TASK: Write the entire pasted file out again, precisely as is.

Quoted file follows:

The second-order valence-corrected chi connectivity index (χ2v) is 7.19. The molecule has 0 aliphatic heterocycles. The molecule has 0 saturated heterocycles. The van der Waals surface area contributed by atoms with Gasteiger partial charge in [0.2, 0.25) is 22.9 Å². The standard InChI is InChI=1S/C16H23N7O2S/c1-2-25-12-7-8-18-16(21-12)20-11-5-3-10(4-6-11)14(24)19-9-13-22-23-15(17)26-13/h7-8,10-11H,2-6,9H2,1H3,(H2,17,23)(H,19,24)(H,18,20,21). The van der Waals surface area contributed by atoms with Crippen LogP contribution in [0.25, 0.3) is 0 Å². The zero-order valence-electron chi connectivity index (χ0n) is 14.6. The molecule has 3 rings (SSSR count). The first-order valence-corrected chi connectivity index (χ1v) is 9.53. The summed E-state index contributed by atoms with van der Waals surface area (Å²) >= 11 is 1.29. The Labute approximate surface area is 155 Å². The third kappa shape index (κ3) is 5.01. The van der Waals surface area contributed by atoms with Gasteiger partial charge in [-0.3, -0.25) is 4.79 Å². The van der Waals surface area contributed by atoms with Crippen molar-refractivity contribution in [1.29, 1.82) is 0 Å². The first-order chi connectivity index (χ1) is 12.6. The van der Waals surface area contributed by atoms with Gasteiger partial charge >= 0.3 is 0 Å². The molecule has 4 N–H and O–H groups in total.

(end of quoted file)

The second-order valence-corrected chi connectivity index (χ2v) is 7.19. The molecule has 0 aliphatic heterocycles. The molecule has 0 saturated heterocycles. The van der Waals surface area contributed by atoms with Gasteiger partial charge in [0.2, 0.25) is 22.9 Å². The standard InChI is InChI=1S/C16H23N7O2S/c1-2-25-12-7-8-18-16(21-12)20-11-5-3-10(4-6-11)14(24)19-9-13-22-23-15(17)26-13/h7-8,10-11H,2-6,9H2,1H3,(H2,17,23)(H,19,24)(H,18,20,21). The van der Waals surface area contributed by atoms with Crippen LogP contribution in [0.25, 0.3) is 0 Å². The zero-order valence-electron chi connectivity index (χ0n) is 14.6. The molecule has 3 rings (SSSR count). The first-order valence-corrected chi connectivity index (χ1v) is 9.53. The summed E-state index contributed by atoms with van der Waals surface area (Å²) >= 11 is 1.29. The Labute approximate surface area is 155 Å². The third kappa shape index (κ3) is 5.01. The van der Waals surface area contributed by atoms with Gasteiger partial charge in [-0.3, -0.25) is 4.79 Å². The van der Waals surface area contributed by atoms with Crippen molar-refractivity contribution in [1.29, 1.82) is 0 Å². The first-order chi connectivity index (χ1) is 12.6. The van der Waals surface area contributed by atoms with Gasteiger partial charge >= 0.3 is 0 Å². The molecule has 4 N–H and O–H groups in total.